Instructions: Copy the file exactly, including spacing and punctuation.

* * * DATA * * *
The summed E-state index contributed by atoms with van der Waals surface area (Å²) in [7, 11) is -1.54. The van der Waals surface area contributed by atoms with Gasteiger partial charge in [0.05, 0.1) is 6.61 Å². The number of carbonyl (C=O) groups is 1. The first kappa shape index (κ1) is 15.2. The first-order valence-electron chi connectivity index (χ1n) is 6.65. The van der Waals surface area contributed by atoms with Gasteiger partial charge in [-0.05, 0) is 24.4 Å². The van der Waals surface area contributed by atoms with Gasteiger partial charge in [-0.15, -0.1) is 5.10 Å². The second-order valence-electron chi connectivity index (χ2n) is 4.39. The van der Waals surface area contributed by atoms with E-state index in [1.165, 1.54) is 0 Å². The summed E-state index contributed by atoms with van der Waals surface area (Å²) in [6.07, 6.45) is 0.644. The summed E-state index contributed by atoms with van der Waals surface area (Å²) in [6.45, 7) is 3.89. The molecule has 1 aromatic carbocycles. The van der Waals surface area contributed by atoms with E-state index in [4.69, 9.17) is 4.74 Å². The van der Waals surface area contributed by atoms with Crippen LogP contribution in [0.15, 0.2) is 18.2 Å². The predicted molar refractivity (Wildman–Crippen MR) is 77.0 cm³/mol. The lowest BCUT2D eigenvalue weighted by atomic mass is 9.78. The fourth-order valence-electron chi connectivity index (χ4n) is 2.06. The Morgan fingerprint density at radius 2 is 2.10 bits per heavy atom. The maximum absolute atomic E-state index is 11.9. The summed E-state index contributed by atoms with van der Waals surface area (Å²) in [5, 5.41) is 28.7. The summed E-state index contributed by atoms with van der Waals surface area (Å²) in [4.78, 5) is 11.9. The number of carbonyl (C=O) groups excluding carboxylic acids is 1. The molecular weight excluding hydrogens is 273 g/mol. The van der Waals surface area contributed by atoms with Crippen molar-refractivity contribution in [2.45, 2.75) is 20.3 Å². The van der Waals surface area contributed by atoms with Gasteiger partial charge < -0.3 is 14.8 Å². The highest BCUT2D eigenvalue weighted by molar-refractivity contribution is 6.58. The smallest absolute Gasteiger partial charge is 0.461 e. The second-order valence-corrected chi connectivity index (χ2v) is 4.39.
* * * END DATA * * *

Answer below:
The summed E-state index contributed by atoms with van der Waals surface area (Å²) in [7, 11) is -1.54. The van der Waals surface area contributed by atoms with Gasteiger partial charge in [0.05, 0.1) is 6.61 Å². The number of carbonyl (C=O) groups is 1. The first kappa shape index (κ1) is 15.2. The first-order valence-electron chi connectivity index (χ1n) is 6.65. The van der Waals surface area contributed by atoms with Gasteiger partial charge in [-0.05, 0) is 24.4 Å². The van der Waals surface area contributed by atoms with Gasteiger partial charge in [-0.15, -0.1) is 5.10 Å². The second-order valence-electron chi connectivity index (χ2n) is 4.39. The van der Waals surface area contributed by atoms with E-state index in [1.165, 1.54) is 0 Å². The summed E-state index contributed by atoms with van der Waals surface area (Å²) in [6.07, 6.45) is 0.644. The summed E-state index contributed by atoms with van der Waals surface area (Å²) in [6.45, 7) is 3.89. The molecule has 1 aromatic carbocycles. The van der Waals surface area contributed by atoms with E-state index in [4.69, 9.17) is 4.74 Å². The van der Waals surface area contributed by atoms with Crippen LogP contribution in [0.15, 0.2) is 18.2 Å². The predicted molar refractivity (Wildman–Crippen MR) is 77.0 cm³/mol. The lowest BCUT2D eigenvalue weighted by atomic mass is 9.78. The fourth-order valence-electron chi connectivity index (χ4n) is 2.06. The Morgan fingerprint density at radius 2 is 2.10 bits per heavy atom. The maximum absolute atomic E-state index is 11.9. The summed E-state index contributed by atoms with van der Waals surface area (Å²) in [5, 5.41) is 28.7. The summed E-state index contributed by atoms with van der Waals surface area (Å²) in [4.78, 5) is 11.9. The number of carbonyl (C=O) groups excluding carboxylic acids is 1. The molecular weight excluding hydrogens is 273 g/mol. The van der Waals surface area contributed by atoms with Crippen molar-refractivity contribution in [2.45, 2.75) is 20.3 Å². The van der Waals surface area contributed by atoms with Gasteiger partial charge < -0.3 is 14.8 Å². The highest BCUT2D eigenvalue weighted by molar-refractivity contribution is 6.58. The smallest absolute Gasteiger partial charge is 0.461 e. The second-order valence-corrected chi connectivity index (χ2v) is 4.39.